summary Building Information Modeling has recently gained significant attention both in academia and practice. BIM presents immense opportunities for increased efficiencies, coordination and quality of architectural design. One of the reasons that BIM offers a more comprehensive design approach is the fact that all aspect of the building are considered during the modeling phase. Rather than drawing the building using lines and circles actual object are used to model the building, which results in a more comprehensive underlying database model of the entire edifice being designed. The approach obviously has tremendous benefits in terms of coordination and systems integration, as well as, project control and management during the design and construction phases. Nevertheless BIM offers its own unique challenges vis-à-vis its introduction to students of architecture. The students in Architecture programs are usually introduced to BIM in two ways, either through a specialized course in CAD or via a shadow introduction in design studios and related courses. Careful positioning of the course within the architecture curriculum is crucial in order to gain maximum benefit in the synthesis of other course content. The reason being that students of architecture in earlier years of the design curriculum may not yet have developed the ability to synthesize and coordinate multiple systems required for complete BIM. This is an important consideration the design and pedagogy of introducing BIM to Architecture students. This paper argues for a new approach in teaching BIM for Architecture students. Instead of designing a course specifically for BIM/CAAD we present a paradigm whereas BIM can be presented within a larger more rigorous context. The experience of teaching BIM within a sustainable design framework is presented in this paper. Issues relating to the design of basic residential buildings were integrated into the course presenting BIM. A simplified set of design rules and guidelines under banner of sustainability were taught to the students in pre-defined doses and sequence throughout the course. The careful placement of these concepts permitted for BIM to be introduced in a more interesting and comprehensive manner than in the traditional CAD-course setting. Samples of student work are presented and critiqued in order to come up with recommendations and guidelines for incorporating BIM into a comprehensive and comprehensible course. The pedagogical advantages of and disadvantages of the approach are discussed within the paper, as well as, a detailed description of the course content and structure. Results from and outcome-based assessment of the objectives of the course are also illuminated which provided suggestions for future offerings of the course.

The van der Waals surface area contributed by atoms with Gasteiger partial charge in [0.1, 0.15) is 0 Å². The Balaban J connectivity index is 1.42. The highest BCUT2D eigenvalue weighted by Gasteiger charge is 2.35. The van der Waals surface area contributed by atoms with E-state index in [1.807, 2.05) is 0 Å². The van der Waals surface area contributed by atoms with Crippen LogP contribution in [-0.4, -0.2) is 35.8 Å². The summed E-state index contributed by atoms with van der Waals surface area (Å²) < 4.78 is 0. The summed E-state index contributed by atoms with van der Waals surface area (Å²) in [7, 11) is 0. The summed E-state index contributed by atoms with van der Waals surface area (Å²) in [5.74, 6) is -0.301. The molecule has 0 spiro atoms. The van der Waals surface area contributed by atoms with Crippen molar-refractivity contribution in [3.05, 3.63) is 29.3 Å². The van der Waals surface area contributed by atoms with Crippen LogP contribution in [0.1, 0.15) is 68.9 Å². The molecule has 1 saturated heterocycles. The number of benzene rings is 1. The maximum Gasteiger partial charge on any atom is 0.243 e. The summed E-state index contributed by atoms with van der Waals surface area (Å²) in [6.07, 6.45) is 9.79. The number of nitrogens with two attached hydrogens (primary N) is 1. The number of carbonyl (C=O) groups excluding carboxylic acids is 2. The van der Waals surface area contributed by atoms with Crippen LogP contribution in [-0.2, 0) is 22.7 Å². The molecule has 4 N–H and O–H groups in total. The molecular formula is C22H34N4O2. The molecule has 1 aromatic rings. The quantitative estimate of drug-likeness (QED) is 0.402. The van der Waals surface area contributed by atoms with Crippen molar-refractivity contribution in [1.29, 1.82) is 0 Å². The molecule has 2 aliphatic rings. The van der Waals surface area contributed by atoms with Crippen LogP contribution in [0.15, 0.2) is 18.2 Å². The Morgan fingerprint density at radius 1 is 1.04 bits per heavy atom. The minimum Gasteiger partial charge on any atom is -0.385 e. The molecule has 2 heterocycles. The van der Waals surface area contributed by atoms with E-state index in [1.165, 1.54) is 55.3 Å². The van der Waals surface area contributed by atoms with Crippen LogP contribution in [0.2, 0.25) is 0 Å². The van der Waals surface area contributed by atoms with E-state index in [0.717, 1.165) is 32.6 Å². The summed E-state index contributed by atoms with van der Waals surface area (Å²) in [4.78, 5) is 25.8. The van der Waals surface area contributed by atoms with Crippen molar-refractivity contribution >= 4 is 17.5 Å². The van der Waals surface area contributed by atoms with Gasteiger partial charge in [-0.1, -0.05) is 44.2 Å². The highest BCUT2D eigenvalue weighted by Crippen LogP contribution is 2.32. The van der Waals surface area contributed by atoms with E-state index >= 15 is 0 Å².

series ASCAAD